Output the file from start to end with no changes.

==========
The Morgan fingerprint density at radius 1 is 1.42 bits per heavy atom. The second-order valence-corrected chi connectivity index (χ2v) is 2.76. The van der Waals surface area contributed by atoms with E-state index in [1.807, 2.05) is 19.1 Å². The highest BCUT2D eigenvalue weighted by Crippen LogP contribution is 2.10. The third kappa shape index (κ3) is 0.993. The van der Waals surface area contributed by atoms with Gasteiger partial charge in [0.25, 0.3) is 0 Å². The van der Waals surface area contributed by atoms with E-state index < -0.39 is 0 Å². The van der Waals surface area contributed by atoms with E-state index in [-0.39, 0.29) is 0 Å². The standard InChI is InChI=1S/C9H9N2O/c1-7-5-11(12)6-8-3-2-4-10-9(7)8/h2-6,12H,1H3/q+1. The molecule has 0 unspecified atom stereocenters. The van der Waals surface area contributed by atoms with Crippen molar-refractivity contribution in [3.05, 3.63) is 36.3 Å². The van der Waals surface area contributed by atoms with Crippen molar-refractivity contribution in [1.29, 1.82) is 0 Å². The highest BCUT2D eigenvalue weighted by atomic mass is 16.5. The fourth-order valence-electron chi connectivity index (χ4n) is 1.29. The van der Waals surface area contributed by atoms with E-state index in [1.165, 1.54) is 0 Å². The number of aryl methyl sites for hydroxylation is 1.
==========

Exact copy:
The Morgan fingerprint density at radius 1 is 1.42 bits per heavy atom. The second-order valence-corrected chi connectivity index (χ2v) is 2.76. The van der Waals surface area contributed by atoms with E-state index in [1.807, 2.05) is 19.1 Å². The highest BCUT2D eigenvalue weighted by Crippen LogP contribution is 2.10. The third kappa shape index (κ3) is 0.993. The van der Waals surface area contributed by atoms with Gasteiger partial charge in [0.25, 0.3) is 0 Å². The van der Waals surface area contributed by atoms with E-state index < -0.39 is 0 Å². The van der Waals surface area contributed by atoms with E-state index in [-0.39, 0.29) is 0 Å². The standard InChI is InChI=1S/C9H9N2O/c1-7-5-11(12)6-8-3-2-4-10-9(7)8/h2-6,12H,1H3/q+1. The molecule has 0 unspecified atom stereocenters. The van der Waals surface area contributed by atoms with Crippen molar-refractivity contribution in [3.05, 3.63) is 36.3 Å². The van der Waals surface area contributed by atoms with Crippen molar-refractivity contribution in [1.29, 1.82) is 0 Å². The highest BCUT2D eigenvalue weighted by atomic mass is 16.5. The fourth-order valence-electron chi connectivity index (χ4n) is 1.29. The van der Waals surface area contributed by atoms with E-state index in [1.165, 1.54) is 0 Å². The number of aryl methyl sites for hydroxylation is 1.